University of Virginia’s Comprehensive Epilepsy Program (CEP) was founded in 1977 by F.E. Dreifuss and Eric Lothman, who developed the clinical classifications for epilepsy and seizures that is still in use today. The epilepsy research group developed within the Department of Neurology who have synergized with basic scientists. UVA now has a well-established program in a condition called status epilepticus, where seizures are prolonged or recurrent so as to injure the brain. They defined mechanisms of collapse of brain inhibition during status epilepticus and measures that can be taken to restore it. This work led to an NIH-funded, multi-center trial based at UVA, the Established Status Epilepticus Treatment Trial (ESETT).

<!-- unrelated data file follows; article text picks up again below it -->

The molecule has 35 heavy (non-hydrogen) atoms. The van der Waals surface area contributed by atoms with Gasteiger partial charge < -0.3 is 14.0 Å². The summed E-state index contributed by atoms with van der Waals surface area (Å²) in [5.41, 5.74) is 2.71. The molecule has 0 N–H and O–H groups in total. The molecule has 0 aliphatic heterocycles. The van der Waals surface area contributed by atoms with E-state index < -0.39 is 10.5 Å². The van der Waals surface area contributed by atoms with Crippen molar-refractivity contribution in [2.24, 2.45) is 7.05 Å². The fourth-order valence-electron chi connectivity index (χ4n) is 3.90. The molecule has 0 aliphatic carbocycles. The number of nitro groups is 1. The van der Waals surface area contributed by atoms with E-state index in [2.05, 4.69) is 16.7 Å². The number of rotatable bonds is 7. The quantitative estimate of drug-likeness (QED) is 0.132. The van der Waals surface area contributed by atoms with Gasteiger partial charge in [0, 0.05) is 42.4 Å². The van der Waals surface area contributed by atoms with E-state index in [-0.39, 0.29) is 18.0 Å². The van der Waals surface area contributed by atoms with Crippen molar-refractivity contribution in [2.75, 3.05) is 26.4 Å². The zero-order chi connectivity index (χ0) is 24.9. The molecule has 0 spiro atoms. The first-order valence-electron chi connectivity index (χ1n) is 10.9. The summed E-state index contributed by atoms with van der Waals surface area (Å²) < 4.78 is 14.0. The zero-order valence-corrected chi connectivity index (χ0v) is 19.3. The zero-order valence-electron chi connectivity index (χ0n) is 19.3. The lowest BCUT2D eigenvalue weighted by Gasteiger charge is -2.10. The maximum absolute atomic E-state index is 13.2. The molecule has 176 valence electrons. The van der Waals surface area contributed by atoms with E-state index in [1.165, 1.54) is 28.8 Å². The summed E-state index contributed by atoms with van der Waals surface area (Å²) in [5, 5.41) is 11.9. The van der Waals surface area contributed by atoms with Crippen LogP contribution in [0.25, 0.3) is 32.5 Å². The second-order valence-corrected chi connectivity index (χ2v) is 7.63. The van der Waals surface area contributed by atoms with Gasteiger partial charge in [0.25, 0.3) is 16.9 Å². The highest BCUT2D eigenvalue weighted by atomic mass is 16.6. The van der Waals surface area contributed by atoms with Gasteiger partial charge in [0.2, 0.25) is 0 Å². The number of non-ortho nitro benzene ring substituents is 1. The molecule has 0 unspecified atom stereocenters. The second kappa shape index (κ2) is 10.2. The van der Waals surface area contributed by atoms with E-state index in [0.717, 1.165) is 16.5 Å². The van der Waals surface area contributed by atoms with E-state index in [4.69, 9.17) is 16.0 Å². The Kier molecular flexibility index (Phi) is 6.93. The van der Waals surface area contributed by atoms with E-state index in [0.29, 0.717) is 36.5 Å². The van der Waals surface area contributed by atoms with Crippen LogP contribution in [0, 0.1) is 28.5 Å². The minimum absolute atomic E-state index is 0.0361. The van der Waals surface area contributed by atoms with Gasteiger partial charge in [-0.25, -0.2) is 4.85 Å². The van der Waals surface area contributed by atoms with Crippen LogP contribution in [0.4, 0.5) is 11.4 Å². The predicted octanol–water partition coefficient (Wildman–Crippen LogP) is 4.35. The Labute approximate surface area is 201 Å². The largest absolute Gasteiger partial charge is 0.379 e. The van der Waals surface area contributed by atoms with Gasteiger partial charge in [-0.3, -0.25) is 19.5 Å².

The process of translating an idea into therapy was accomplished because of investments in both fundamental studies and a clinical translational research program at UVA, proximity of these researchers, a common vision, and the ability to translate findings to clinical care. The collective work of this collaborative group includes development of animal models and continuous brain monitoring for epileptic seizures; identification of brain regions and characterization of neuronal proteins such as ion channels contributing to epilepsy; and testing of targeted therapies in vitro, animals and in clinical trials. Moving forward, genetics studies in man and animals are uncovering genetic mutations and variants that contribute to epilepsy subtypes, and testing novel drugs that target them, and collaborative studies are introducing novel neuromodulation techniques. These discoveries will inform the next steps of clinical and translational research and care.